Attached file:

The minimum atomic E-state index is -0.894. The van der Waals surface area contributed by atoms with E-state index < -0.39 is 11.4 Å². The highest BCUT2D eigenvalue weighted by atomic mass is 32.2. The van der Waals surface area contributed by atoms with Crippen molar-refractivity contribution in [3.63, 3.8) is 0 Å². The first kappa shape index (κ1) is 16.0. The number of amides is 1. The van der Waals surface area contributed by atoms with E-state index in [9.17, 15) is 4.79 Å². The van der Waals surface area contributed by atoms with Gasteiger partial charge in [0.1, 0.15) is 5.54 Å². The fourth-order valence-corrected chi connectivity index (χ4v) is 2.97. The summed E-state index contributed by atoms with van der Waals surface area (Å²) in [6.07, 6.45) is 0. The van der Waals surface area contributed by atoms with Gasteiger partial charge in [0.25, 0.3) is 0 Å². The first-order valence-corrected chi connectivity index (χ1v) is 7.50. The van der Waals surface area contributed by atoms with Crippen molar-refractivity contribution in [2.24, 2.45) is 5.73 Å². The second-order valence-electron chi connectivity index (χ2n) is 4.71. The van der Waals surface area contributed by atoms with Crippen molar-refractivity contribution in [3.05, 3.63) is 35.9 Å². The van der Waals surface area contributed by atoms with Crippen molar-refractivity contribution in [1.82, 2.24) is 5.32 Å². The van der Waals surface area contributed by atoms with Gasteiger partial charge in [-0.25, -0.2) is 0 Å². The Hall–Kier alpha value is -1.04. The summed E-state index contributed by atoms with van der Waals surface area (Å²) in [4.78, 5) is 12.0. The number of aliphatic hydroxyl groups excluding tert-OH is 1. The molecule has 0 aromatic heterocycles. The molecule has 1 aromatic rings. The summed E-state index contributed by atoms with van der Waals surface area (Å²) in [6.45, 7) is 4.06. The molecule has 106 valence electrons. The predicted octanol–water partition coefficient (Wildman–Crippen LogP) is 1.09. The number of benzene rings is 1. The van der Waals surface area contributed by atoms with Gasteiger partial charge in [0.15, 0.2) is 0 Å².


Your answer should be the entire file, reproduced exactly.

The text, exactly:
The minimum atomic E-state index is -0.894. The van der Waals surface area contributed by atoms with E-state index < -0.39 is 11.4 Å². The highest BCUT2D eigenvalue weighted by atomic mass is 32.2. The van der Waals surface area contributed by atoms with Crippen molar-refractivity contribution in [3.63, 3.8) is 0 Å². The first kappa shape index (κ1) is 16.0. The number of amides is 1. The van der Waals surface area contributed by atoms with E-state index in [9.17, 15) is 4.79 Å². The van der Waals surface area contributed by atoms with Gasteiger partial charge in [0.1, 0.15) is 5.54 Å². The fourth-order valence-corrected chi connectivity index (χ4v) is 2.97. The summed E-state index contributed by atoms with van der Waals surface area (Å²) in [6.07, 6.45) is 0. The van der Waals surface area contributed by atoms with Gasteiger partial charge in [0.25, 0.3) is 0 Å². The first-order valence-corrected chi connectivity index (χ1v) is 7.50. The van der Waals surface area contributed by atoms with Crippen molar-refractivity contribution in [2.24, 2.45) is 5.73 Å². The second-order valence-electron chi connectivity index (χ2n) is 4.71. The van der Waals surface area contributed by atoms with Crippen molar-refractivity contribution in [3.05, 3.63) is 35.9 Å². The van der Waals surface area contributed by atoms with Crippen molar-refractivity contribution in [1.82, 2.24) is 5.32 Å². The van der Waals surface area contributed by atoms with Gasteiger partial charge in [-0.25, -0.2) is 0 Å². The Hall–Kier alpha value is -1.04. The summed E-state index contributed by atoms with van der Waals surface area (Å²) in [4.78, 5) is 12.0. The number of aliphatic hydroxyl groups excluding tert-OH is 1. The molecule has 0 aromatic heterocycles. The molecule has 1 aromatic rings. The summed E-state index contributed by atoms with van der Waals surface area (Å²) in [6.45, 7) is 4.06. The molecule has 106 valence electrons. The predicted octanol–water partition coefficient (Wildman–Crippen LogP) is 1.09. The number of benzene rings is 1. The van der Waals surface area contributed by atoms with Gasteiger partial charge in [0.15, 0.2) is 0 Å².